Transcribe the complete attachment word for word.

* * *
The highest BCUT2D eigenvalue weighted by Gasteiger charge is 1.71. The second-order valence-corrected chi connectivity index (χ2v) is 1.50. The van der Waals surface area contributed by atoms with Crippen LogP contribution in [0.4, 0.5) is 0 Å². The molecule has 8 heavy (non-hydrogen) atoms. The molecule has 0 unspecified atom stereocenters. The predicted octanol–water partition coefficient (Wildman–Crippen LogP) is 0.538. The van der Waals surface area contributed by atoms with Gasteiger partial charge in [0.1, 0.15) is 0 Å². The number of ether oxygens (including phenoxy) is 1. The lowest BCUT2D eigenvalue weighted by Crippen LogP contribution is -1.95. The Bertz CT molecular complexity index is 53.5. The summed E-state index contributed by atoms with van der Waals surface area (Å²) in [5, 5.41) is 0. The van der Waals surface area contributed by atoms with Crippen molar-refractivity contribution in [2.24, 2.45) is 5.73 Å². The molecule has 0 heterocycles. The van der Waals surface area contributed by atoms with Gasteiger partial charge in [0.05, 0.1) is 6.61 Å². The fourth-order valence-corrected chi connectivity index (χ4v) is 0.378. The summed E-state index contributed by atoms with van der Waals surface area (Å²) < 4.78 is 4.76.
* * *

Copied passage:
The highest BCUT2D eigenvalue weighted by Gasteiger charge is 1.71. The second-order valence-corrected chi connectivity index (χ2v) is 1.50. The van der Waals surface area contributed by atoms with Crippen LogP contribution in [0.4, 0.5) is 0 Å². The molecule has 8 heavy (non-hydrogen) atoms. The molecule has 0 unspecified atom stereocenters. The predicted octanol–water partition coefficient (Wildman–Crippen LogP) is 0.538. The van der Waals surface area contributed by atoms with Gasteiger partial charge in [0.1, 0.15) is 0 Å². The number of ether oxygens (including phenoxy) is 1. The lowest BCUT2D eigenvalue weighted by Crippen LogP contribution is -1.95. The Bertz CT molecular complexity index is 53.5. The summed E-state index contributed by atoms with van der Waals surface area (Å²) in [5, 5.41) is 0. The van der Waals surface area contributed by atoms with Crippen molar-refractivity contribution in [2.24, 2.45) is 5.73 Å². The molecule has 0 heterocycles. The van der Waals surface area contributed by atoms with Gasteiger partial charge in [0.05, 0.1) is 6.61 Å². The fourth-order valence-corrected chi connectivity index (χ4v) is 0.378. The summed E-state index contributed by atoms with van der Waals surface area (Å²) < 4.78 is 4.76.